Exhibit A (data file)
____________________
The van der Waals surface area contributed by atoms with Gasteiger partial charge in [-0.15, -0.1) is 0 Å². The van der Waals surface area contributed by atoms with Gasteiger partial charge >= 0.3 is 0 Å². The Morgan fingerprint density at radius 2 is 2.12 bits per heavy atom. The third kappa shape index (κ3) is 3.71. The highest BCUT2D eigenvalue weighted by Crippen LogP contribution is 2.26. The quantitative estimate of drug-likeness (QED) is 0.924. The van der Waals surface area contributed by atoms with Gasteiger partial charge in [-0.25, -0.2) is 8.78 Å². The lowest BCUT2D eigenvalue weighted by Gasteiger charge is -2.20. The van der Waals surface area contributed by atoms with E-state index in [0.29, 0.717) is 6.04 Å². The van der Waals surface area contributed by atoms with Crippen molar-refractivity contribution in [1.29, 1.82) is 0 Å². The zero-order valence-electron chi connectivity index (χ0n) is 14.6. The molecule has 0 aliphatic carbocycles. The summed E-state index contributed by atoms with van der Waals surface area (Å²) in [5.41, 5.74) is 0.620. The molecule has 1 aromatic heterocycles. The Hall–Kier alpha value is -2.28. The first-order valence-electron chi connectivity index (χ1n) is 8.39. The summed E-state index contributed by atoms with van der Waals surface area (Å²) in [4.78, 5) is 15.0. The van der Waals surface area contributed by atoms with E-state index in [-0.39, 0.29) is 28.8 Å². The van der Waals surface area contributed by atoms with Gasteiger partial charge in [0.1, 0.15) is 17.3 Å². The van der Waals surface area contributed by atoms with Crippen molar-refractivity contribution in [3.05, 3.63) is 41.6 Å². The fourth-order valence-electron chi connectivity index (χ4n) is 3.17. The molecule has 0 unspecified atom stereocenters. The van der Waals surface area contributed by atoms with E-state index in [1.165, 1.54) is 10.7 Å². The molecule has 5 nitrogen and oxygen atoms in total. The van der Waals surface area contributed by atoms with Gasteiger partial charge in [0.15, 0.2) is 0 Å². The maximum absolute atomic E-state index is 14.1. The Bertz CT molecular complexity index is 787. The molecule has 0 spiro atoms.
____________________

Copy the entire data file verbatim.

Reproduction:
The van der Waals surface area contributed by atoms with Gasteiger partial charge in [-0.15, -0.1) is 0 Å². The van der Waals surface area contributed by atoms with Gasteiger partial charge >= 0.3 is 0 Å². The Morgan fingerprint density at radius 2 is 2.12 bits per heavy atom. The third kappa shape index (κ3) is 3.71. The highest BCUT2D eigenvalue weighted by Crippen LogP contribution is 2.26. The quantitative estimate of drug-likeness (QED) is 0.924. The van der Waals surface area contributed by atoms with Gasteiger partial charge in [-0.25, -0.2) is 8.78 Å². The lowest BCUT2D eigenvalue weighted by Gasteiger charge is -2.20. The van der Waals surface area contributed by atoms with E-state index in [0.29, 0.717) is 6.04 Å². The van der Waals surface area contributed by atoms with Crippen molar-refractivity contribution in [1.29, 1.82) is 0 Å². The zero-order valence-electron chi connectivity index (χ0n) is 14.6. The molecule has 0 aliphatic carbocycles. The summed E-state index contributed by atoms with van der Waals surface area (Å²) in [5.41, 5.74) is 0.620. The molecule has 1 aromatic heterocycles. The Hall–Kier alpha value is -2.28. The first-order valence-electron chi connectivity index (χ1n) is 8.39. The summed E-state index contributed by atoms with van der Waals surface area (Å²) in [4.78, 5) is 15.0. The van der Waals surface area contributed by atoms with E-state index in [-0.39, 0.29) is 28.8 Å². The van der Waals surface area contributed by atoms with Gasteiger partial charge in [0.1, 0.15) is 17.3 Å². The van der Waals surface area contributed by atoms with Crippen molar-refractivity contribution in [3.05, 3.63) is 41.6 Å². The fourth-order valence-electron chi connectivity index (χ4n) is 3.17. The molecule has 0 unspecified atom stereocenters. The van der Waals surface area contributed by atoms with E-state index in [1.165, 1.54) is 10.7 Å². The molecule has 5 nitrogen and oxygen atoms in total. The van der Waals surface area contributed by atoms with Gasteiger partial charge in [0.15, 0.2) is 0 Å². The maximum absolute atomic E-state index is 14.1. The Bertz CT molecular complexity index is 787. The molecule has 0 spiro atoms.